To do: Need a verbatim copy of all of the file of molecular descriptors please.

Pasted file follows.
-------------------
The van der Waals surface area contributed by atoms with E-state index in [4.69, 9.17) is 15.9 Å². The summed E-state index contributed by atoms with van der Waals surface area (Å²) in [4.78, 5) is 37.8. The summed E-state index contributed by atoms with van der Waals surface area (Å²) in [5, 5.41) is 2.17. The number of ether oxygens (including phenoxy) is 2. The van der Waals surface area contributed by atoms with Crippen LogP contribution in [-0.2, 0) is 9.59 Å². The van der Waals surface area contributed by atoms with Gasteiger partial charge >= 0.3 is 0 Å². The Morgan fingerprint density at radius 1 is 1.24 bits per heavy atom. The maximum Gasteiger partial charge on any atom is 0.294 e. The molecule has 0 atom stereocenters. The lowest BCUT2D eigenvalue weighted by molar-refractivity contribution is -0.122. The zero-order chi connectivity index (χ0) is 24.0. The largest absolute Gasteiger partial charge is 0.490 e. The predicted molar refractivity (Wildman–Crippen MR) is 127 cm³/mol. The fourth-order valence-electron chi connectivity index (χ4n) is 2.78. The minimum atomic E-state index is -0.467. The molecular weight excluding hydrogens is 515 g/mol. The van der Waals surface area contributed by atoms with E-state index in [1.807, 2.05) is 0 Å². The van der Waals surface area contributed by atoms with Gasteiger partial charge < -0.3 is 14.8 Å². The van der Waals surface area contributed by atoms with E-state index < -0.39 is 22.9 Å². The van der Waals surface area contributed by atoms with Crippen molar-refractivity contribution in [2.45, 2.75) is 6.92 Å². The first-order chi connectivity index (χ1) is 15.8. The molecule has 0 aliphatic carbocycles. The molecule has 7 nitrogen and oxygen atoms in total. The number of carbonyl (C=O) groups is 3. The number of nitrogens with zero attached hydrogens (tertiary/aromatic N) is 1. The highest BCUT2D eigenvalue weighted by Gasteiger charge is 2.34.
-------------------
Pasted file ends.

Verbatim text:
The van der Waals surface area contributed by atoms with E-state index in [4.69, 9.17) is 15.9 Å². The summed E-state index contributed by atoms with van der Waals surface area (Å²) in [4.78, 5) is 37.8. The summed E-state index contributed by atoms with van der Waals surface area (Å²) in [5, 5.41) is 2.17. The number of ether oxygens (including phenoxy) is 2. The van der Waals surface area contributed by atoms with Crippen LogP contribution in [-0.2, 0) is 9.59 Å². The van der Waals surface area contributed by atoms with Gasteiger partial charge >= 0.3 is 0 Å². The Morgan fingerprint density at radius 1 is 1.24 bits per heavy atom. The maximum Gasteiger partial charge on any atom is 0.294 e. The molecule has 0 atom stereocenters. The lowest BCUT2D eigenvalue weighted by molar-refractivity contribution is -0.122. The zero-order chi connectivity index (χ0) is 24.0. The largest absolute Gasteiger partial charge is 0.490 e. The predicted molar refractivity (Wildman–Crippen MR) is 127 cm³/mol. The fourth-order valence-electron chi connectivity index (χ4n) is 2.78. The minimum atomic E-state index is -0.467. The molecular weight excluding hydrogens is 515 g/mol. The van der Waals surface area contributed by atoms with E-state index in [1.807, 2.05) is 0 Å². The van der Waals surface area contributed by atoms with Gasteiger partial charge < -0.3 is 14.8 Å². The van der Waals surface area contributed by atoms with E-state index < -0.39 is 22.9 Å². The van der Waals surface area contributed by atoms with Crippen molar-refractivity contribution in [2.45, 2.75) is 6.92 Å². The first-order chi connectivity index (χ1) is 15.8. The molecule has 0 aliphatic carbocycles. The molecule has 7 nitrogen and oxygen atoms in total. The number of carbonyl (C=O) groups is 3. The number of nitrogens with zero attached hydrogens (tertiary/aromatic N) is 1. The highest BCUT2D eigenvalue weighted by Gasteiger charge is 2.34.